“Without some limits on commercial growth, traffic will continue to worsen every year. Developers know it, the city knows it, and so do residents.”

Now this is the kind of argument worthy of Sarah Palin (okay, I couldn’t resist). If proponents of RIFT say it over and over, than I must know it? Is this a faith-based initiative? Developers don’t necessarily know it, because it’s not necessarily true. The arguments sound so much like the Republican Vice Presidential nominee: circular reasoning, no specifics, and a proponent who doesn't really understand the complexities inherent in the issues.

“Our only hope for curbing traffic growth is to slow down the type of development that generates the most traffic.”

Well, on this point I do agree, but that type of development, the kind that generates the most traffic, is the low-density, single-use development that got us here in the first place. Unfortunately, that development is precisely the opposite of what Proposition T aims to accomplish.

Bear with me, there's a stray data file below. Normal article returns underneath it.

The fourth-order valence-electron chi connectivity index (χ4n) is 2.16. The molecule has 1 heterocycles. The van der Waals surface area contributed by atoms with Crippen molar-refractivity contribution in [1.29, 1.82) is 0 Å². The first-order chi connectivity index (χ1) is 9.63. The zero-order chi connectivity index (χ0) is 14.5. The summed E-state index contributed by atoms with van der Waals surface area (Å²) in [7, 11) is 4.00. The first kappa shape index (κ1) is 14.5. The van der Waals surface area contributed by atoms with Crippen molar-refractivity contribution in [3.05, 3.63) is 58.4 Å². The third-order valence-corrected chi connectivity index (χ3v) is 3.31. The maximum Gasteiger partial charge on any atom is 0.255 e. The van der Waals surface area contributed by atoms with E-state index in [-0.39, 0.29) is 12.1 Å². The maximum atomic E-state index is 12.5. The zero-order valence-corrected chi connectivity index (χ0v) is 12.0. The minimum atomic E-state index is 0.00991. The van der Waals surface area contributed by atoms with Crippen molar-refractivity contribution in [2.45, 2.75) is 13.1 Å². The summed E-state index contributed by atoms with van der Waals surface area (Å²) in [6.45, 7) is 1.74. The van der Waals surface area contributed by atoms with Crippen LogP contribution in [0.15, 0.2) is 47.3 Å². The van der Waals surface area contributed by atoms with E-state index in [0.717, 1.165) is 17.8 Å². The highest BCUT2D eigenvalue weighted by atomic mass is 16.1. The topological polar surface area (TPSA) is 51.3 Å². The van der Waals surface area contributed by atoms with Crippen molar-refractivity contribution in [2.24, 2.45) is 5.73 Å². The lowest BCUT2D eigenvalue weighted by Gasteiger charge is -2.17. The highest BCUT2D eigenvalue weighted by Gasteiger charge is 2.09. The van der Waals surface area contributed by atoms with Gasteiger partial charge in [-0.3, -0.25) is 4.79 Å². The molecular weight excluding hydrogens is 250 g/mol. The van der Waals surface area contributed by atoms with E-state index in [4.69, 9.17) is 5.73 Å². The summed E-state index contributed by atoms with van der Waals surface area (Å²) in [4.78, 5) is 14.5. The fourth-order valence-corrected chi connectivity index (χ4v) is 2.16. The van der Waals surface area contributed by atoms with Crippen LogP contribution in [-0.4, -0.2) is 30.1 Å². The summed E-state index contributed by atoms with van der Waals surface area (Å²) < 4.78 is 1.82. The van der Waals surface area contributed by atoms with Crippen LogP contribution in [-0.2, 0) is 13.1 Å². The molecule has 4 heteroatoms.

So let’s get back to global warming. We know that 40% of carbon emissions come from transportation, so every effort to reduce single-occupancy vehicle use should be the highest priority. Yet when Terry O'Day, Executive Director of Environment Now, claims that RIFT will actually cause global warming, his comments are met with a patronizing dismissal by the Prop-T proponents. The pro-RIFT website features the comment that "he's a reasonable young man," as if to say, but totally naive. Well since Mr. O'Day can hardly be considered a tool of the developers, and doesn't strike one as naive, there must be another explanation for his assertion.